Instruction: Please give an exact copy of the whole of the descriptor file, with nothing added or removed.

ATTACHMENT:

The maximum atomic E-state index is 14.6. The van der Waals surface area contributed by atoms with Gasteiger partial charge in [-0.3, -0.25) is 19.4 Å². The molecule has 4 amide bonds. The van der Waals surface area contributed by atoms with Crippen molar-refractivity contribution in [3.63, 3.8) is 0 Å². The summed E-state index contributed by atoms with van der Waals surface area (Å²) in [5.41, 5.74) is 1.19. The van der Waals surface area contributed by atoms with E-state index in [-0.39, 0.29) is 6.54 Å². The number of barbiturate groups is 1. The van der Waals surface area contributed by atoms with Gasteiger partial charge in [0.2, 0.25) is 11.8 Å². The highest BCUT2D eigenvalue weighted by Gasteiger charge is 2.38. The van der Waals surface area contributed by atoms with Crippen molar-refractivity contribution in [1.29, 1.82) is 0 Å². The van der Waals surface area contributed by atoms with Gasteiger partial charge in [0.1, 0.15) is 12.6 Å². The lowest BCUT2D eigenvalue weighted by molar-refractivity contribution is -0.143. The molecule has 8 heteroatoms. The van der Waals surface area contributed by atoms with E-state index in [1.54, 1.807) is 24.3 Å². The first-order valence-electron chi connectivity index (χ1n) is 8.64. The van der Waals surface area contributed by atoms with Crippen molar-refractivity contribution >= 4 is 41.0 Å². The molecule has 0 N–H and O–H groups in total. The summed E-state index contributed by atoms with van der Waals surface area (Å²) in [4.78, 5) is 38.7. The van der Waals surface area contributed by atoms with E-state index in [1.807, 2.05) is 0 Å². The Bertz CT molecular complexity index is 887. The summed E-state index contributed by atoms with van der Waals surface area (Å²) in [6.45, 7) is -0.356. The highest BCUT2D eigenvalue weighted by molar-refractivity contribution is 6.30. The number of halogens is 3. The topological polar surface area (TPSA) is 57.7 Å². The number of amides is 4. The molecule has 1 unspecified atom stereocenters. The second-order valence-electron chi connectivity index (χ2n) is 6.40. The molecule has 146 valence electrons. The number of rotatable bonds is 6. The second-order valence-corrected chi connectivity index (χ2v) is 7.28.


The maximum atomic E-state index is 14.6. The van der Waals surface area contributed by atoms with Gasteiger partial charge in [-0.3, -0.25) is 19.4 Å². The molecule has 4 amide bonds. The van der Waals surface area contributed by atoms with Crippen molar-refractivity contribution in [3.63, 3.8) is 0 Å². The summed E-state index contributed by atoms with van der Waals surface area (Å²) in [5.41, 5.74) is 1.19. The van der Waals surface area contributed by atoms with E-state index in [-0.39, 0.29) is 6.54 Å². The number of barbiturate groups is 1. The van der Waals surface area contributed by atoms with Gasteiger partial charge in [0.2, 0.25) is 11.8 Å². The highest BCUT2D eigenvalue weighted by Gasteiger charge is 2.38. The van der Waals surface area contributed by atoms with Crippen molar-refractivity contribution in [1.29, 1.82) is 0 Å². The van der Waals surface area contributed by atoms with Gasteiger partial charge in [0.1, 0.15) is 12.6 Å². The lowest BCUT2D eigenvalue weighted by molar-refractivity contribution is -0.143. The molecule has 8 heteroatoms. The van der Waals surface area contributed by atoms with E-state index in [1.54, 1.807) is 24.3 Å². The first-order valence-electron chi connectivity index (χ1n) is 8.64. The van der Waals surface area contributed by atoms with Crippen molar-refractivity contribution >= 4 is 41.0 Å². The molecule has 0 N–H and O–H groups in total. The summed E-state index contributed by atoms with van der Waals surface area (Å²) in [4.78, 5) is 38.7. The van der Waals surface area contributed by atoms with E-state index in [1.807, 2.05) is 0 Å². The Bertz CT molecular complexity index is 887. The summed E-state index contributed by atoms with van der Waals surface area (Å²) in [6.45, 7) is -0.356. The highest BCUT2D eigenvalue weighted by molar-refractivity contribution is 6.30. The number of halogens is 3. The topological polar surface area (TPSA) is 57.7 Å². The number of amides is 4. The molecule has 1 unspecified atom stereocenters. The second-order valence-electron chi connectivity index (χ2n) is 6.40. The molecule has 146 valence electrons. The number of rotatable bonds is 6. The second-order valence-corrected chi connectivity index (χ2v) is 7.28.